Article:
Should I Become a LuLaRoe Consultant?
So you're sitting on the fence trying to decide if you want to take the plunge and be a LuLaRoe consultant. It's a big decision, and not just because it's a big up-front investment ($5k-$8k). I'm sure you've made your own list, but I thought I would do one from a real consultant's prospective - mine!
- Making Money- What can I say, it's a motivating factor. You are pretty much making 50% profit on everything you sell. In a little over a year with no downline, no big social network, and no experience... I made A LOT of money! Seeing your bank account each month will be a fun experience (I hope).
- It's a great feeling helping women build confidence... including your own! I was never a fashionista and didn't really have a positive self-image. After 4 kids, fashion seemed like the last thing that would ever become my thing. I really became a LuLaRoe consultant after finding that the clothes actually made me feel like I could look good again, and I wanted to share that with other women.
- The owners, DeAnne and Mark Stidham, are very present in the running of the company. There are weekly home office calls/videos, and they are on the calls almost every week. There are also lots of training events all over the US, and they are at most of those too.
- Hostess rewards are probably the most generous of any direct sales company! You are always encouraged to be a "day-maker"
- Physical inventory- 500-1000 pieces of inventory is a lot to keep track of! Also having the room to store it, although I have seen many creative ways to display it.
- Money - Buying inventory is expensive. If you don't reinvest into your business your customers will get bored, and you will find yourself having difficulty keeping up with minimum orders required to keep your business active within LLR. You also have to pay off any loans you took out to start up, plus any business expenses you may have. Managing money, if this is not your strong suit already, will require a lot of self-discipline. In February, 70% of the 80,000 consultants made less than $5,000 in sales for the month.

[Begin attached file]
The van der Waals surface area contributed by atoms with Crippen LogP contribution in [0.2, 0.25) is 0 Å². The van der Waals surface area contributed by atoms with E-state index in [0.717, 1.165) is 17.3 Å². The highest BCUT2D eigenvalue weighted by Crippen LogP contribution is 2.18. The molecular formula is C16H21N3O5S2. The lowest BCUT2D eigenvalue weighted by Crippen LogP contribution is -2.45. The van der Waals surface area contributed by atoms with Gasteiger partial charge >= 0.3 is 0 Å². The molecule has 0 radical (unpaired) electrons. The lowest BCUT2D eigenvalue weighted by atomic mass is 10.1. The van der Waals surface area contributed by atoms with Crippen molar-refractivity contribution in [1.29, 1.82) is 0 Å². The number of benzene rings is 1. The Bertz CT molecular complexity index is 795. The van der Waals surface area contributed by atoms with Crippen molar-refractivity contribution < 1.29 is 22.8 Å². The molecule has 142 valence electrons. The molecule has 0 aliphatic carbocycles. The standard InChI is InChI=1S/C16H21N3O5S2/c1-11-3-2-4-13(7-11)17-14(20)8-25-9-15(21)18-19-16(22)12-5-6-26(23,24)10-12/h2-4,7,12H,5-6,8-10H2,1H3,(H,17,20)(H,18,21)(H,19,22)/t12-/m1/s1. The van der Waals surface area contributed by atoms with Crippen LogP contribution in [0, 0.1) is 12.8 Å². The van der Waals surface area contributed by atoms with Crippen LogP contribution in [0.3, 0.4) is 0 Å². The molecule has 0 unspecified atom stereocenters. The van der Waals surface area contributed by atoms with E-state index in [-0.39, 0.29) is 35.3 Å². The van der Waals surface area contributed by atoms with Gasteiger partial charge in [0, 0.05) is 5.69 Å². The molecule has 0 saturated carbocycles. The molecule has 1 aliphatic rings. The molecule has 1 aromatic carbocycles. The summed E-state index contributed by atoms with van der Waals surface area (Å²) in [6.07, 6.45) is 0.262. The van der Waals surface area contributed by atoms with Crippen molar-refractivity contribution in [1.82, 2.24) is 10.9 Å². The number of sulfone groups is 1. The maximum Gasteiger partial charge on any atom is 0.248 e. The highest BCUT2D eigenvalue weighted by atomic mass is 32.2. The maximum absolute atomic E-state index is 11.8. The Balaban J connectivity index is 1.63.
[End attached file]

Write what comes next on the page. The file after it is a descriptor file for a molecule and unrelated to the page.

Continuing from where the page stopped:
- Policies and Procedures- They say you are running your own business, but really you are bound by LLR's policies and procedures. And they can feel downright oppressive at times. No websites, no shopping carts, no, no no... at least it can feel that way. I think the biggest issue consultants have is absolutely no discounts may be offered or advertised online. This makes it hard to differentiate yourself, or move the inevitable ugly ducklings.
- Everything is sunshine and rainbows - nothing wrong with that, but if you question anything on a team page, you will most likely get shut down and told to be positive! It can be frustrating to not get real answers to real problems. Sometimes inventory becomes so scarce that you have to literally camp out on your computer to make sure you don't miss inventory posted at 1:28am on a random Tuesday that will be sold out within 3 minutes. You will later be told that inventory is really your own problem, and that a good business owner buys enough to weather the droughts. Those are hours of your life you just won't ever get back.
- Hard to get loyal customers - having different inventory is great, but makes keeping customers loyal hard. This will be hard the first few time your regulars become irregulars.
- A LOT more time-consuming than you think. They recommend 3 pop up's a week (2 hrs minimum each), plus any online sales, plus advertising yourself, and all the office work! It adds up fast. LLR's response is to hire people to help (assistants, house cleaners, babysitters), but when you are still paying off loans and buying inventory, it's hard to hire help. And really, the goal for most is to make enough money to be able to spend more time with your family.
It may look like the cons outweigh the pros, but money is a major pro. I hope this helps anyone on the fence about becoming a LuLaRoe consultant.
Have any more questions? Leave a comment below, or email me at OmahaLuLaGirl@gmail.com